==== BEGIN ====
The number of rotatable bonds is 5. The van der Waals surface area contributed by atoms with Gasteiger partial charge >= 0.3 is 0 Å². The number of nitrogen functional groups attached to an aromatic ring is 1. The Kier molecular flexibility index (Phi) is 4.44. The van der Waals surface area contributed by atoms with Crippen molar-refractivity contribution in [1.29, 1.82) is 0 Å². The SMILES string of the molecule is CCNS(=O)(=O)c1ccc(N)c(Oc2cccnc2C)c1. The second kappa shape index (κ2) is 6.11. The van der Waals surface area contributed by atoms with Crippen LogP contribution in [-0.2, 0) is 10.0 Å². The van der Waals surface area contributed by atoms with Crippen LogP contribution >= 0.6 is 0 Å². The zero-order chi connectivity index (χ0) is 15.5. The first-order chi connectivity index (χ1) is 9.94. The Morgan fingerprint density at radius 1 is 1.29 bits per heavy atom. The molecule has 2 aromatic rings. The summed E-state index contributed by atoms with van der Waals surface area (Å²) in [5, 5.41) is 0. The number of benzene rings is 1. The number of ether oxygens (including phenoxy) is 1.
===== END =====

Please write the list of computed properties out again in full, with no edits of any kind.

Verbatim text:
The number of rotatable bonds is 5. The van der Waals surface area contributed by atoms with Gasteiger partial charge >= 0.3 is 0 Å². The number of nitrogen functional groups attached to an aromatic ring is 1. The Kier molecular flexibility index (Phi) is 4.44. The van der Waals surface area contributed by atoms with Crippen molar-refractivity contribution in [1.29, 1.82) is 0 Å². The SMILES string of the molecule is CCNS(=O)(=O)c1ccc(N)c(Oc2cccnc2C)c1. The second kappa shape index (κ2) is 6.11. The van der Waals surface area contributed by atoms with Crippen LogP contribution in [-0.2, 0) is 10.0 Å². The van der Waals surface area contributed by atoms with Crippen LogP contribution >= 0.6 is 0 Å². The zero-order chi connectivity index (χ0) is 15.5. The first-order chi connectivity index (χ1) is 9.94. The Morgan fingerprint density at radius 1 is 1.29 bits per heavy atom. The molecule has 2 aromatic rings. The summed E-state index contributed by atoms with van der Waals surface area (Å²) in [5, 5.41) is 0. The number of benzene rings is 1. The number of ether oxygens (including phenoxy) is 1.